# 16.1. A Variation: Compare Join¶

The Match Join binary operator chapter was the largest in this book because there are some many different circumstances when it can be used. Thus, it takes some practice to master its use. Hopefully you have been doing some practice with it outside of this book, using another RDBMS. When you are comfortable with exactly matching columns after doing a times, you can now start thinking about cases in which we might use non-exact matching instead.

## 16.1.1. What can we do after a Times?¶

Recall that the basis of the Match Join operator was to first complete a Times, then follow it with an exact match filter, and a Reduce or Project. One of the Match Join cases that was slightly unsettling and not particularly satisfying is the circumstance of same relation. Here was the example we had from the Match Join chapter:

The slightly unsatisfactory aspect of this example is that the result relation contains an ordered pair of creatures, and even contains the same creature paired with itself. This is a result of the underlying Times operation. To see this more clearly, let’s use a slightly smaller example, by starting with non-person creature as the input relation, then complete a times. Run the following:

In this example, we left out the exact match of the reside_townId for now. Notice how the non-person creatures are each paired with themselves and the pairs of creatures without the same creatureId appear twice, with the creatureId values in both possible orders. What we truly may want is unordered pairs of creatures where the creatureId is not the same.

To see this in a different way, let’s try to visualize each of the entries in the result of the above times operation, looking only at the creatureId values. There are four non-person creatures, and their creatureId values are 7, 8, 9, and 10 respectively. There are three groups of pairs of these creatureId values that result from the times, which are shown in the following matrix:

Here is some SQL where we are projecting to get simply the pairs of creatureId values, as depicted above.

When you run this, note all of the pairs an where they fall in the matrix visualization of them. Now here is that code again below. What where clause can you add to the second SELECT statement to get the yellow boxes only, which depict an unordered pair that does not include a non-person creature paired with itself?

If you get stuck, then:

You can also try getting the lower half of the matrix (the green boxes) as an equally valid unordered pair.

Now let’s return to the original Match Join example of each ordered pair of creatures (including person creatures) that live in the same town. Except now let’s use what we have just visualized with the smaller set on non-person creatures to get the following:

Find each unordered pair of creatures who reside in the same town.

Here is the SQL for this query:

This particular result is so much more useful and satisfying when your goal is to try to find potential training partners or mentors for a mentee who live in the same town. This is the power of realizing what you can perform after a times operation.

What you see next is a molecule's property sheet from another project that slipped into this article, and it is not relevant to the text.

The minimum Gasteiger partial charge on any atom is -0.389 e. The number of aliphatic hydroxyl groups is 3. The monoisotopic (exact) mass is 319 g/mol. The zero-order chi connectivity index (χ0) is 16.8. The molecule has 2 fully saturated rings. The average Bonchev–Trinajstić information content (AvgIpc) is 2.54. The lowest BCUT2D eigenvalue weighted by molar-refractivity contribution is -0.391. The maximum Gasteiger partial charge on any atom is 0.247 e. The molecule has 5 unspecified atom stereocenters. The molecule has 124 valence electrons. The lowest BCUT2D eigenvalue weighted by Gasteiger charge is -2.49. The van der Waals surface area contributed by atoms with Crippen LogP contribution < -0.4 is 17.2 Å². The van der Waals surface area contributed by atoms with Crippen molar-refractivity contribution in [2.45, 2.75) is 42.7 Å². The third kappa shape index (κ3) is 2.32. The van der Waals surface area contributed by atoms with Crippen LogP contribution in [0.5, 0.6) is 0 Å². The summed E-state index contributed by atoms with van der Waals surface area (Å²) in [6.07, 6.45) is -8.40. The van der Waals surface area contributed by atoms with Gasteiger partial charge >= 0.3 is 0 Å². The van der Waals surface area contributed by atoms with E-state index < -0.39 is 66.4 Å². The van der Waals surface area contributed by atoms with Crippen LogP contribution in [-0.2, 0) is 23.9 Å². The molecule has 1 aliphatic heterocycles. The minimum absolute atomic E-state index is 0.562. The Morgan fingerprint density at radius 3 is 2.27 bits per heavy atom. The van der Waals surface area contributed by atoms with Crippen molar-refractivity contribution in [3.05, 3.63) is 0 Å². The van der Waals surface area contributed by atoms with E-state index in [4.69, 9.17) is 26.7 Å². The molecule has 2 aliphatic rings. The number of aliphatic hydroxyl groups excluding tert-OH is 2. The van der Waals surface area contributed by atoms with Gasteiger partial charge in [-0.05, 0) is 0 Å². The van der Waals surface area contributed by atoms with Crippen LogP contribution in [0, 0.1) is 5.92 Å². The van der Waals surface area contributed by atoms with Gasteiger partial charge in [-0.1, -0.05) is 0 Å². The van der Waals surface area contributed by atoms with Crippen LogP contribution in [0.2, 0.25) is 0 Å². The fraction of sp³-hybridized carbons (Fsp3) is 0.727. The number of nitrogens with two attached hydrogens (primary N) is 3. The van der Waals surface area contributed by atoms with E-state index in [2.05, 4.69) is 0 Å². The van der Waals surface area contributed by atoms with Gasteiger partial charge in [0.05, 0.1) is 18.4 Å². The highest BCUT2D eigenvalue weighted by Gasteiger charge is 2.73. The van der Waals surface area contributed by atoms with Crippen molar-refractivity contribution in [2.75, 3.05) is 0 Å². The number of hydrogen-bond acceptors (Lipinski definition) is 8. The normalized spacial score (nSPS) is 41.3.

Here is a long precedence chart for this, where there is an extra Project to eliminate the duplicated same reside_townId.

Because we can have almost any clauses that we want in the filter and we may or may not have the last project/reduce, each of which does change the result, we typically draw out Compare Join in this way, rather than using an operator symbol to compact it. Note that in the following example, we would want to keep each reside_townId and eliminate the Project.

You can change the above SQL slightly (and chart a bit more to remove the Project) to also answer this question:

Find each unordered pair of creatures that do not live in the same town.

## 16.1.2. Other Circumstances also Apply¶

We showed a same-relation example, but other circumstances also can be used in a similar way. Here are a couple of example result queries that are reasonably precise. Try to devise the chart for them.

1. Find each same-SkillCode, but not same test_townId as origin_townId, (achievement with its skill data)

2. Find each creature who aspires to contribute and contributed the same skillCode to a team where their contributed roleName is not the same as their aspired roleName.

The first query is a different base example, following from the straightforward Match Join, or natural join.

The second query is a same base example, because each is in essence a creature-skill pair, in this case referring to contributing to a team contribution as special case of achievement and aspiration to achieve a team contribution. Here is the current data for these two relations:

Contribution

creatureId

achId

skillCode

roleName

1

19

TR4

anchor leg

2

18

TR4

third leg

4

16

TR4

first leg

5

17

TR4

second leg

7

14

B2

pilot

7

22

D3

first speaker

9

12

THR

right leg

9

15

B2

brakeman

9

20

D3

second speaker

10

13

THR

left leg

13

21

D3

team captain

AspiredContribution

creatureId

skillCode

roleName

1

C2

1

TR4

anchor leg

5

TR4

third leg

6

C2

7

B2

pilot

7

D3

first speaker

9

D3

second speaker

13

D3

team captain

Here is some SQL code for the second query:

Note that you would not need to include the skillCode twice in this case, but I did it so that you could see that a contribution is for the same skill as aspired, but that the roleName is different.

Here is a place for you to try the first query above for practice.

## 16.1.3. Queries to try¶

Try creating the precedence charts for these queries. Use a drawing tool such as draw.io.

English Query:

1. Find each unordered pair of skills that originates in the same town.

2. Find each unordered pair of achievements that were tested in the same town.